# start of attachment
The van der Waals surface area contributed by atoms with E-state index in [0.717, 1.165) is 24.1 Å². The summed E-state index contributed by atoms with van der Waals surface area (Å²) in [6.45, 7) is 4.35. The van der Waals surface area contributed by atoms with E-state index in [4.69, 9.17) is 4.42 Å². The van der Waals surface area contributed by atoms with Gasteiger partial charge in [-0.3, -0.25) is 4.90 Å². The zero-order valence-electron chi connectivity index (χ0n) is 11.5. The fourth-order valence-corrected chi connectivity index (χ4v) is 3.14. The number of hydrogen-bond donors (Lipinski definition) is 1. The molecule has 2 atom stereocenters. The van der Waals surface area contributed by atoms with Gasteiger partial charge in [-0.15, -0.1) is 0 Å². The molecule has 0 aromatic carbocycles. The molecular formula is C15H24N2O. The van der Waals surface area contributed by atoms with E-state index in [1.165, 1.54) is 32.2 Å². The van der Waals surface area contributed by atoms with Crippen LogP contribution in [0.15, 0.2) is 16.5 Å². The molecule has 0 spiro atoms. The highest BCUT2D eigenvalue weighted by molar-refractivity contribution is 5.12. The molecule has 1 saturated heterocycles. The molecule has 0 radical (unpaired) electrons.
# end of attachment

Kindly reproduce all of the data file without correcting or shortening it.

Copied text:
The van der Waals surface area contributed by atoms with E-state index in [0.717, 1.165) is 24.1 Å². The summed E-state index contributed by atoms with van der Waals surface area (Å²) in [6.45, 7) is 4.35. The van der Waals surface area contributed by atoms with E-state index in [4.69, 9.17) is 4.42 Å². The van der Waals surface area contributed by atoms with Gasteiger partial charge in [-0.3, -0.25) is 4.90 Å². The zero-order valence-electron chi connectivity index (χ0n) is 11.5. The fourth-order valence-corrected chi connectivity index (χ4v) is 3.14. The number of hydrogen-bond donors (Lipinski definition) is 1. The molecule has 2 atom stereocenters. The van der Waals surface area contributed by atoms with Gasteiger partial charge in [-0.15, -0.1) is 0 Å². The molecule has 0 aromatic carbocycles. The molecular formula is C15H24N2O. The van der Waals surface area contributed by atoms with E-state index in [1.165, 1.54) is 32.2 Å². The van der Waals surface area contributed by atoms with Crippen LogP contribution in [0.15, 0.2) is 16.5 Å². The molecule has 0 spiro atoms. The highest BCUT2D eigenvalue weighted by molar-refractivity contribution is 5.12. The molecule has 1 saturated heterocycles. The molecule has 0 radical (unpaired) electrons.